There's no easy options here, just trade-offs. So you're going to need to
understand your intended use more.
Our first studio fit in a rubbermaid box and cost less than 500 Canadian
dollars. We added things over time as people expressed interest. Now we
have mobile kit and a studio kit. We just make the room available to our
subscribers. No extra charge. First come, first served. Treating the room
also made it better suited to hosting and participating in webinars,
conferences, and video recording. So we also got a light kit, a green
screen, and now we're getting into more video work as well.
Add some versatility to your mic setup by going with the ATR 2100s. You'll
get a great-sounding mic that works in rooms with some noise, but can also
just plug into a computer using USB. This makes it easy for someone using
the studio solo to just hook up direct.
A mixer will make it easy for people just getting started to use the audio,
but you'll need an audio interface rather than a mixer if you want each mic
to be on a separate track. A mixer will take each of those tracks and 'mix'
it down to two stereo tracks, which then goes into the computer's typical
sound card. An audio interface takes each input and brings it directly into
the computer. This means you can enhance each track independently. The
trade-off is that it's more complicated to edit the audio in some ways
(more than we have time for here). The long and the short of it is that
producers will all have different expectations, and you'll need to be ready
to cater to them and explain how your setup works so that they can decide
if it's suitable. We found that people with existing shows were already set
in their ways about how they wanted their setup to operate. One way we
moved past that at first was we targeted people who had no podcast
experience and helped them get started. So our gear was the first gear they
Lastly, you're going to get more bang for your buck by spending some of
that budget on sound treating the room. How's that set up?
Happy to assist further if I'm able.
On Monday, April 9, 2018 at 7:26:34 PM UTC-4, Craig Baute - Creative
Density Coworking wrote:
> I just had a coworking friend from Charlotte stop by and he mentioned how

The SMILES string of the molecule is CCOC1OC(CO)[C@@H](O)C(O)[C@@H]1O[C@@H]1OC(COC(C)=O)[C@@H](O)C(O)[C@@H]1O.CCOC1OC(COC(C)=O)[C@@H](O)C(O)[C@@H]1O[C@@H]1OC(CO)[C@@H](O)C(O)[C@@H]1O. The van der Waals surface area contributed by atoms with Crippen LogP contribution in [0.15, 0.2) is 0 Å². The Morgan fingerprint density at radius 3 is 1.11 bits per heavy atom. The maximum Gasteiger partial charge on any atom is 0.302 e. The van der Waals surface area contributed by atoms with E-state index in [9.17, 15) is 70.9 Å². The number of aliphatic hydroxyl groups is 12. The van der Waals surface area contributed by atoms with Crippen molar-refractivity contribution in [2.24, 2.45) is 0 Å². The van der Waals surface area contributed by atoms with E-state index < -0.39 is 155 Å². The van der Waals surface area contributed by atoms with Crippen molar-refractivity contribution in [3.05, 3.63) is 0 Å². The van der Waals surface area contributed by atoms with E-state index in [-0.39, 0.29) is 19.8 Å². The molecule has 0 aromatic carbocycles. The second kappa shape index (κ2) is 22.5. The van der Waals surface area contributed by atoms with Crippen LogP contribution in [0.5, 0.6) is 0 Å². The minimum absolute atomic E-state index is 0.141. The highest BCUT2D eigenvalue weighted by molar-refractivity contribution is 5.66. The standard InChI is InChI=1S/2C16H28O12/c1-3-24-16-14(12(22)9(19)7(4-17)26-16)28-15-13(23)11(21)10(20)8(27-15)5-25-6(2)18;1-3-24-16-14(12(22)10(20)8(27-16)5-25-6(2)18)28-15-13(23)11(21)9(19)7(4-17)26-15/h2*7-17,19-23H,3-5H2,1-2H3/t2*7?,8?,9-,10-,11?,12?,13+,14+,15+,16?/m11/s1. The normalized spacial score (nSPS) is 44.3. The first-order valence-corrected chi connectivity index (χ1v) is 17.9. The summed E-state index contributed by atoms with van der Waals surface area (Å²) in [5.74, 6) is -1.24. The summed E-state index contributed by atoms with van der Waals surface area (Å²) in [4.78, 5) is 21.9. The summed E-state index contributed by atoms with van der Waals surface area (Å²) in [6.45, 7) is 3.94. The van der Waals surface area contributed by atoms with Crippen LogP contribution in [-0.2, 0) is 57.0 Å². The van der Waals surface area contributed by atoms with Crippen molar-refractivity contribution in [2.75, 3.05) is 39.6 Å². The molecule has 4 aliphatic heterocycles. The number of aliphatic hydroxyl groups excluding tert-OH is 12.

> much their podcasting studio is adding energy to his space. So I talked
> around and I can feel some of the same excitment building in our community
> when I bring it up here.
> So we are converting an interior office into a podcast studio. I want it
> to have professional equipment that is easy to use. This isn't going to be
> the highest end but good for business to make quality podcasts that sound
> great. We are doing this for a few reasons:
> 1. The community wants one - granted not many but three members would
> use it
> 2. Offices aren't exciting to me.
> 3. Competition is high in Denver for offices so this interior one sits
> up 2 to 3 months out of the year and doesn't pull in much money, $500,
> when it is rented.
> 4. It's new way to get people to create is fun and is a driver to
> building a community
> 5. Anytime you give your community a tool to create it builds an
> opportunity to bond over.
> 6. It should bring in revenue than the office. I'm hoping for 50%
> I'm coming at this from a fairly naive perspective right now so I would
> love some feedback. Here is what I'm thinking. The podcasting studio will
> cost me around $700 in new furniture, purchased from IKEA. I'm looking into
> this equipment which will cost me about $1500.
> 4 of these mic set ups,
> 4 channel mixer
> *Does anyone have any experience with a podcasting studio, things to try,
> pitfalls to avoid, etc?*
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